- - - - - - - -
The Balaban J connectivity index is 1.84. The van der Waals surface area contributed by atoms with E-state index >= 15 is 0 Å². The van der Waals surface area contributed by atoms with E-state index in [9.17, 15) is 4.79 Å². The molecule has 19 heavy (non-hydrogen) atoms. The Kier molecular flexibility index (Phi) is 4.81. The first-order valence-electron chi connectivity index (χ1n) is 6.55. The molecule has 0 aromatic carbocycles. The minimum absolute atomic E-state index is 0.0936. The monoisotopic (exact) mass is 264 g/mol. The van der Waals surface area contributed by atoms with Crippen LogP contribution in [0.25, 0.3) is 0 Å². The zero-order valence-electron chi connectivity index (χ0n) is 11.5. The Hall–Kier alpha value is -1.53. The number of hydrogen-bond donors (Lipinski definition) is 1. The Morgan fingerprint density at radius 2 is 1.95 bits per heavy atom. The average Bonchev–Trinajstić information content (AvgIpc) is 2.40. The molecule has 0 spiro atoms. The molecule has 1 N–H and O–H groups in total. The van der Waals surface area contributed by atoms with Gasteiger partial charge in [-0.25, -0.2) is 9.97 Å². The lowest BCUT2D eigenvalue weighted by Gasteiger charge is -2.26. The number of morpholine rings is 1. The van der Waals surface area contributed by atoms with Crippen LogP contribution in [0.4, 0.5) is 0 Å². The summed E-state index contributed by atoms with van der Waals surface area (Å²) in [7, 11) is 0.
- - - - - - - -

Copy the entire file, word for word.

The Balaban J connectivity index is 1.84. The van der Waals surface area contributed by atoms with E-state index >= 15 is 0 Å². The van der Waals surface area contributed by atoms with E-state index in [9.17, 15) is 4.79 Å². The molecule has 19 heavy (non-hydrogen) atoms. The Kier molecular flexibility index (Phi) is 4.81. The first-order valence-electron chi connectivity index (χ1n) is 6.55. The molecule has 0 aromatic carbocycles. The minimum absolute atomic E-state index is 0.0936. The monoisotopic (exact) mass is 264 g/mol. The van der Waals surface area contributed by atoms with Crippen LogP contribution in [0.25, 0.3) is 0 Å². The zero-order valence-electron chi connectivity index (χ0n) is 11.5. The Hall–Kier alpha value is -1.53. The number of hydrogen-bond donors (Lipinski definition) is 1. The Morgan fingerprint density at radius 2 is 1.95 bits per heavy atom. The average Bonchev–Trinajstić information content (AvgIpc) is 2.40. The molecule has 0 spiro atoms. The molecule has 1 N–H and O–H groups in total. The van der Waals surface area contributed by atoms with Gasteiger partial charge in [-0.25, -0.2) is 9.97 Å². The lowest BCUT2D eigenvalue weighted by Gasteiger charge is -2.26. The number of morpholine rings is 1. The van der Waals surface area contributed by atoms with Crippen LogP contribution in [0.4, 0.5) is 0 Å². The summed E-state index contributed by atoms with van der Waals surface area (Å²) in [7, 11) is 0.